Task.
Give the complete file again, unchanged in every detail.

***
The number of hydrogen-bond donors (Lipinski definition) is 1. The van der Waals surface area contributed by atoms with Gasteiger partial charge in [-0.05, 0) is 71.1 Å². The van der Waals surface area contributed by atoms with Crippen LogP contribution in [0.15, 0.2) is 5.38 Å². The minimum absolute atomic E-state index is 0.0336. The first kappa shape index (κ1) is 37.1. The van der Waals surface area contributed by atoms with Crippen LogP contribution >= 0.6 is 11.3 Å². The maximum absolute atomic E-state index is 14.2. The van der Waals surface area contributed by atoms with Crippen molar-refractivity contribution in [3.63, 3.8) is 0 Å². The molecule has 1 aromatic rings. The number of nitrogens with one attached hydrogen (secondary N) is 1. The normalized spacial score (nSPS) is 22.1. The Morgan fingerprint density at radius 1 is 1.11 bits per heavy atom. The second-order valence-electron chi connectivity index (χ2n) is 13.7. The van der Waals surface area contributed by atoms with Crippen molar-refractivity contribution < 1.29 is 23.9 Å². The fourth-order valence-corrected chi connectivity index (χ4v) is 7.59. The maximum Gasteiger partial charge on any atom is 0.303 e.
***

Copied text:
The number of hydrogen-bond donors (Lipinski definition) is 1. The van der Waals surface area contributed by atoms with Gasteiger partial charge in [-0.05, 0) is 71.1 Å². The van der Waals surface area contributed by atoms with Crippen LogP contribution in [0.15, 0.2) is 5.38 Å². The minimum absolute atomic E-state index is 0.0336. The first kappa shape index (κ1) is 37.1. The van der Waals surface area contributed by atoms with Crippen LogP contribution >= 0.6 is 11.3 Å². The maximum absolute atomic E-state index is 14.2. The van der Waals surface area contributed by atoms with Crippen molar-refractivity contribution in [3.63, 3.8) is 0 Å². The molecule has 1 aromatic rings. The number of nitrogens with one attached hydrogen (secondary N) is 1. The normalized spacial score (nSPS) is 22.1. The Morgan fingerprint density at radius 1 is 1.11 bits per heavy atom. The second-order valence-electron chi connectivity index (χ2n) is 13.7. The van der Waals surface area contributed by atoms with Crippen molar-refractivity contribution < 1.29 is 23.9 Å². The fourth-order valence-corrected chi connectivity index (χ4v) is 7.59. The maximum Gasteiger partial charge on any atom is 0.303 e.